Canadian OceanaGold Company Told to leave El Salvador and the Philippines

Shareholders meeting in Toronto

(Toronto/Ottawa) Today, during OceanaGold’s Annual General Meeting (AGM) in Toronto, company shareholders were asked to scrutinize company claims regarding supposed benefits for affected communities in El Salvador and the Philippines.

“It just doesn’t add up. OceanaGold is not acting in the interest of communities in El Salvador when it sues the country for USD $250 million over a mine permit that it has never met the regulatory requirements to obtain,” remarked Rachel Small from the Council of Canadians in Toronto.

A decision is expected shortly over this suit from the World Bank’s International Centre for Settlement of Investment Disputes (ICSID). The case, which has dragged on for seven years, has already cost El Salvador over USD $12 million in legal costs; enough for a year’s worth of adult literacy classes for roughly 330,000 people.

“OceanaGold’s claims don’t compute. The company insists that mining is good for the country, but Salvadorans have been remarkably clear that this is not their desired option for future generations in their densely populated and already water-stressed country,” said Jim Hodgson from the United Church of Canada.

Since 2008, three successive Salvadoran presidents have committed not to issue new mining permits. A 2015 opinion poll found that opposition to metal mining is nearly 79.5% nationwide and 83.9% in municipalities affected by OceanaGold’s El Doradoproject.

“The activities of the company’s El Dorado Foundation in El Salvador do not compensate for the bullying of the last seven years. Worse, this sort of so-called corporate philanthropy could compound social divisions and contribute to further violence against local community activists, as has already taken place,” said Jen Moore of MiningWatch Canada, co-author of a recent report about the activities of the El Dorado Foundation in El Salvador.

Between 2009 and 2011, four environmental activists were murdered in Cabañas, El Salvador. More recently, several local organizations have received threats. These crimes have never been fully investigated.

“It is particularly shameful that OceanaGold is using its experience at the Didipio mine in the Philippines to try to pitch this project to Salvadorans when, based on what we have seen on the ground in Nueva Vizcaya, this project’s legacy is one of community displacement, broken promises, and environmental degradation,” said Connie Sorio for KAIROS: Canadian Ecumenical Justice Initiatives.”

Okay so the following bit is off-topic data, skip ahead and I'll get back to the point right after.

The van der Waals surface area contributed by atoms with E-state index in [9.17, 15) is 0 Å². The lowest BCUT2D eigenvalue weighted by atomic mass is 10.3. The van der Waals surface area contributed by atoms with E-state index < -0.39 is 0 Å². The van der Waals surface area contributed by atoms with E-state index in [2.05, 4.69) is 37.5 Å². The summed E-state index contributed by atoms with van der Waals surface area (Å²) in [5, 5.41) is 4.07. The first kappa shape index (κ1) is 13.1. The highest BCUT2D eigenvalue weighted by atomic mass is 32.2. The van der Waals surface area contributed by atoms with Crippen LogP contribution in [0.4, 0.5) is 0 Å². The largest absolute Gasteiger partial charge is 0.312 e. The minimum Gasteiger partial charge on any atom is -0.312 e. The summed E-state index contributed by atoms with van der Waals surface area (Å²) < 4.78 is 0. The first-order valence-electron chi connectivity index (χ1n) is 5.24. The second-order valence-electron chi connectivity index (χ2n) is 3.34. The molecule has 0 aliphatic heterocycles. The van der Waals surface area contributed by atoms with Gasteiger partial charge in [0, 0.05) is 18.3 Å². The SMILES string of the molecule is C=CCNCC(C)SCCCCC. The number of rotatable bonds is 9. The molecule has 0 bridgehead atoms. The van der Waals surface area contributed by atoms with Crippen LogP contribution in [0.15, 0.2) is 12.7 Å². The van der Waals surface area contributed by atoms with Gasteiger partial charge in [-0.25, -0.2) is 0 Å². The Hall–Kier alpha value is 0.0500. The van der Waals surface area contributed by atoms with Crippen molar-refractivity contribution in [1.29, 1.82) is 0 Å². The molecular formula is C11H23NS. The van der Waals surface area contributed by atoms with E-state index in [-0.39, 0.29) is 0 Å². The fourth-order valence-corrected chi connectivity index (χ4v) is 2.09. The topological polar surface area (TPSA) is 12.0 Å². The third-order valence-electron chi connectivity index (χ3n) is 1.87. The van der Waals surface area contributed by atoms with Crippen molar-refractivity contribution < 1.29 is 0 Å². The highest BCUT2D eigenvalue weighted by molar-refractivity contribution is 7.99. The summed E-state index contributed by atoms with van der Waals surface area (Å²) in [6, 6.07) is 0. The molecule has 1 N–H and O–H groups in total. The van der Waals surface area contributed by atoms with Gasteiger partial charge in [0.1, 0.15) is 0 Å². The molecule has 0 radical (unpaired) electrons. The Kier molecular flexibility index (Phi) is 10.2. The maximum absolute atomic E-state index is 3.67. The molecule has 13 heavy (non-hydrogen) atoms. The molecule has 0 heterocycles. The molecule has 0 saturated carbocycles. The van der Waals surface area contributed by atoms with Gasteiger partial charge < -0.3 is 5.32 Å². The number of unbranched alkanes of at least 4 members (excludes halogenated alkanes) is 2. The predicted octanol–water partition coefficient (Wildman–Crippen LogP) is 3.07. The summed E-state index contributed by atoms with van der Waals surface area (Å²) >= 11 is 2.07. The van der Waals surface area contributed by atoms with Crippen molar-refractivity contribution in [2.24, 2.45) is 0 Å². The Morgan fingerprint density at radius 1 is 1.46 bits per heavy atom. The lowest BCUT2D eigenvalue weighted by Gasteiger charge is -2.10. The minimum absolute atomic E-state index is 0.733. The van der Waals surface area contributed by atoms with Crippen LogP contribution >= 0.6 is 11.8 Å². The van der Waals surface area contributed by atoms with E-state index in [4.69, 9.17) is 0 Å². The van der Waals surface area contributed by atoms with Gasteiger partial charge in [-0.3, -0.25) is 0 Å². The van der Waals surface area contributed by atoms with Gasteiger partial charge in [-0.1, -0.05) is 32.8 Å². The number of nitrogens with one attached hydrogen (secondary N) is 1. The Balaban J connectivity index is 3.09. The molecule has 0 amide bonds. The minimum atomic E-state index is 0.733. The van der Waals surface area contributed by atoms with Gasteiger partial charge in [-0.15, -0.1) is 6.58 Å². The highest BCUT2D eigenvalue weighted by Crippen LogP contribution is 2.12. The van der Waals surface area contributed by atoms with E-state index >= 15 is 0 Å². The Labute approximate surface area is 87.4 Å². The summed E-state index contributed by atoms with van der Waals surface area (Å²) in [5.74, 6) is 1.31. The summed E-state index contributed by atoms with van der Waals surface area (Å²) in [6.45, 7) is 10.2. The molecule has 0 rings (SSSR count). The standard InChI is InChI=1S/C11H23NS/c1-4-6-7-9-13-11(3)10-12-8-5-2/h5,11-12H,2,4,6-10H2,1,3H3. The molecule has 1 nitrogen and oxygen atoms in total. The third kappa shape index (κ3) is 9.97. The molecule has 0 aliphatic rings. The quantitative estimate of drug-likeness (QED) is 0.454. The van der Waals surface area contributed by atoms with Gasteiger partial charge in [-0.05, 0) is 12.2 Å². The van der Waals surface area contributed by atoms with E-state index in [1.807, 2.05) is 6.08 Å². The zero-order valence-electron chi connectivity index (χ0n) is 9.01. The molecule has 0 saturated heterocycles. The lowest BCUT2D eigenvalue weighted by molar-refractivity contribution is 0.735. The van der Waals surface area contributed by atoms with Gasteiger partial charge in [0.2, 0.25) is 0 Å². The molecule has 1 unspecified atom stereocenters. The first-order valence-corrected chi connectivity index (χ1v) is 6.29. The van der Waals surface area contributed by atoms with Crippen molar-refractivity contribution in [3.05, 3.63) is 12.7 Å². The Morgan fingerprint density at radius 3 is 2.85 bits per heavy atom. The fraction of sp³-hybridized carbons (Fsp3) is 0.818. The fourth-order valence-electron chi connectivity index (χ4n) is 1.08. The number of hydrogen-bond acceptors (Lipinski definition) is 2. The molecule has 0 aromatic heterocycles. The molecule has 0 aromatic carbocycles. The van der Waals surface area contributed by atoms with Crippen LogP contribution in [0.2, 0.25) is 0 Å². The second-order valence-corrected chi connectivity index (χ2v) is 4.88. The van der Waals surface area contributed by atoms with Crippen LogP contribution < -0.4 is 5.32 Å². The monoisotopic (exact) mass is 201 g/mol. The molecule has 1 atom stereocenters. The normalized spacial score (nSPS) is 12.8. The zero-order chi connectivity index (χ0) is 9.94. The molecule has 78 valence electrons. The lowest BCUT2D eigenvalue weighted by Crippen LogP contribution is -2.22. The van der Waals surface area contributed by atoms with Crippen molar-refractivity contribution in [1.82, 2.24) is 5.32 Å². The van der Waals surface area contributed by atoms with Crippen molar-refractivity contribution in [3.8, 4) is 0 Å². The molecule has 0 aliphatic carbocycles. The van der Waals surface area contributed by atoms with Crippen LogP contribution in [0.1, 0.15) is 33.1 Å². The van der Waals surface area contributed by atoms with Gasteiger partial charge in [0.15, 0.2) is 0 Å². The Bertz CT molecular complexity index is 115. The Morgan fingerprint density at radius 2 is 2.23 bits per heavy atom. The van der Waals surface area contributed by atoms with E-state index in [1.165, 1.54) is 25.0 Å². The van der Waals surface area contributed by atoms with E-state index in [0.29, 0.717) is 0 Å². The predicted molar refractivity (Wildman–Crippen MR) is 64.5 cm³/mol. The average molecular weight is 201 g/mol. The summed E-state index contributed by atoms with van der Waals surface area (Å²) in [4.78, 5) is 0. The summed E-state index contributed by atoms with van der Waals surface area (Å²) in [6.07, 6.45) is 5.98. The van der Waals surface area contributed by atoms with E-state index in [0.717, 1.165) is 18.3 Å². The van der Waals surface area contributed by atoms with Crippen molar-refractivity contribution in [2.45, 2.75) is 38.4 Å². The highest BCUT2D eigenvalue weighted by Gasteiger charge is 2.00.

A statement from the Filipino coalition Alyansa Tigil Mina prepared in time for OceanaGold’s AGM stated the demand from local organizations in Nueva Vizcaya that are calling for OceanaGold’s operations to stop and for their lands to be rehabilitated, given impacts on water supplies and farmlands. The Incoming Governor of Nueva Vizcaya, Carlos M. Padilla, also issued an open letter reiterating the call for OceanaGold to pull out, emphasizing how the costs of the company’s open-pit mine far outweigh scarce benefits.


Articles Par : Dylan Penner

Avis de non-responsabilité : Les opinions exprimées dans cet article n'engagent que le ou les auteurs. Le Centre de recherche sur la mondialisation se dégage de toute responsabilité concernant le contenu de cet article et ne sera pas tenu responsable pour des erreurs ou informations incorrectes ou inexactes.

Le Centre de recherche sur la mondialisation (CRM) accorde la permission de reproduire la version intégrale ou des extraits d'articles du site sur des sites de médias alternatifs. La source de l'article, l'adresse url ainsi qu'un hyperlien vers l'article original du CRM doivent être indiqués. Une note de droit d'auteur (copyright) doit également être indiquée.

Pour publier des articles de en format papier ou autre, y compris les sites Internet commerciaux, contactez: [email protected] contient du matériel protégé par le droit d'auteur, dont le détenteur n'a pas toujours autorisé l’utilisation. Nous mettons ce matériel à la disposition de nos lecteurs en vertu du principe "d'utilisation équitable", dans le but d'améliorer la compréhension des enjeux politiques, économiques et sociaux. Tout le matériel mis en ligne sur ce site est à but non lucratif. Il est mis à la disposition de tous ceux qui s'y intéressent dans le but de faire de la recherche ainsi qu'à des fins éducatives. Si vous désirez utiliser du matériel protégé par le droit d'auteur pour des raisons autres que "l'utilisation équitable", vous devez demander la permission au détenteur du droit d'auteur.

Contact média: [email protected]